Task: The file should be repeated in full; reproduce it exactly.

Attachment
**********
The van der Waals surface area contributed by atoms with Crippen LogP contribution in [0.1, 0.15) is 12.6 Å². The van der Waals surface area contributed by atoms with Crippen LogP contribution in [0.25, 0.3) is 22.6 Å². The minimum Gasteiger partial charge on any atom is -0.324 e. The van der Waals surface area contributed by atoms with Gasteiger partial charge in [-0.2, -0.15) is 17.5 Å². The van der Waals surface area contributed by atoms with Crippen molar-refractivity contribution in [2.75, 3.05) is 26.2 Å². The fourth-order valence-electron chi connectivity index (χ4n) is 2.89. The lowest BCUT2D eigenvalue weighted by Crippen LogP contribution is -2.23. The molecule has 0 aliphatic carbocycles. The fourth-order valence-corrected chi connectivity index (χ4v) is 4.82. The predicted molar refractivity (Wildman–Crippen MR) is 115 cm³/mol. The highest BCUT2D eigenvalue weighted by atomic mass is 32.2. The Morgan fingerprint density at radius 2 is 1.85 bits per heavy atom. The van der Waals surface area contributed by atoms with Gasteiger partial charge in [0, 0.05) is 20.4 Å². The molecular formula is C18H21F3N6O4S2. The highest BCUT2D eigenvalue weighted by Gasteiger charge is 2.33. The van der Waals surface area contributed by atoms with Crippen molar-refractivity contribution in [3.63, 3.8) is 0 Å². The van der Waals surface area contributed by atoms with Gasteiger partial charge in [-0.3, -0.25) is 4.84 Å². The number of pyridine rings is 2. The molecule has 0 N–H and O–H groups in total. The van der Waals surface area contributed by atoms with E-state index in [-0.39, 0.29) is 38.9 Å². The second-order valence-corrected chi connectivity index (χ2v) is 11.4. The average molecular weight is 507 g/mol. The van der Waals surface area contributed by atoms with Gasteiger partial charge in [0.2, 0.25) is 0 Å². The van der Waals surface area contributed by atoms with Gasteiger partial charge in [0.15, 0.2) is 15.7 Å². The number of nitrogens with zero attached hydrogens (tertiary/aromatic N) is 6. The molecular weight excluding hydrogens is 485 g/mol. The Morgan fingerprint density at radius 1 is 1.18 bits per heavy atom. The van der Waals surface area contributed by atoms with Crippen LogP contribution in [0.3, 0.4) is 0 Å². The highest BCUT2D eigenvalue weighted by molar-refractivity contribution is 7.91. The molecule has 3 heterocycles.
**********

The van der Waals surface area contributed by atoms with Crippen LogP contribution in [0.1, 0.15) is 12.6 Å². The van der Waals surface area contributed by atoms with Crippen LogP contribution in [0.25, 0.3) is 22.6 Å². The minimum Gasteiger partial charge on any atom is -0.324 e. The van der Waals surface area contributed by atoms with Gasteiger partial charge in [-0.2, -0.15) is 17.5 Å². The van der Waals surface area contributed by atoms with Crippen molar-refractivity contribution in [2.75, 3.05) is 26.2 Å². The fourth-order valence-electron chi connectivity index (χ4n) is 2.89. The lowest BCUT2D eigenvalue weighted by Crippen LogP contribution is -2.23. The molecule has 0 aliphatic carbocycles. The fourth-order valence-corrected chi connectivity index (χ4v) is 4.82. The predicted molar refractivity (Wildman–Crippen MR) is 115 cm³/mol. The highest BCUT2D eigenvalue weighted by atomic mass is 32.2. The Morgan fingerprint density at radius 2 is 1.85 bits per heavy atom. The van der Waals surface area contributed by atoms with Gasteiger partial charge in [0, 0.05) is 20.4 Å². The molecular formula is C18H21F3N6O4S2. The highest BCUT2D eigenvalue weighted by Gasteiger charge is 2.33. The van der Waals surface area contributed by atoms with Crippen molar-refractivity contribution in [3.63, 3.8) is 0 Å². The van der Waals surface area contributed by atoms with Gasteiger partial charge in [-0.3, -0.25) is 4.84 Å². The number of pyridine rings is 2. The molecule has 0 N–H and O–H groups in total. The van der Waals surface area contributed by atoms with E-state index in [-0.39, 0.29) is 38.9 Å². The second-order valence-corrected chi connectivity index (χ2v) is 11.4. The average molecular weight is 507 g/mol. The van der Waals surface area contributed by atoms with Gasteiger partial charge in [0.2, 0.25) is 0 Å². The van der Waals surface area contributed by atoms with Gasteiger partial charge in [0.15, 0.2) is 15.7 Å². The number of nitrogens with zero attached hydrogens (tertiary/aromatic N) is 6. The molecular weight excluding hydrogens is 485 g/mol. The Morgan fingerprint density at radius 1 is 1.18 bits per heavy atom. The van der Waals surface area contributed by atoms with Crippen LogP contribution in [0.3, 0.4) is 0 Å². The highest BCUT2D eigenvalue weighted by molar-refractivity contribution is 7.91. The molecule has 3 heterocycles.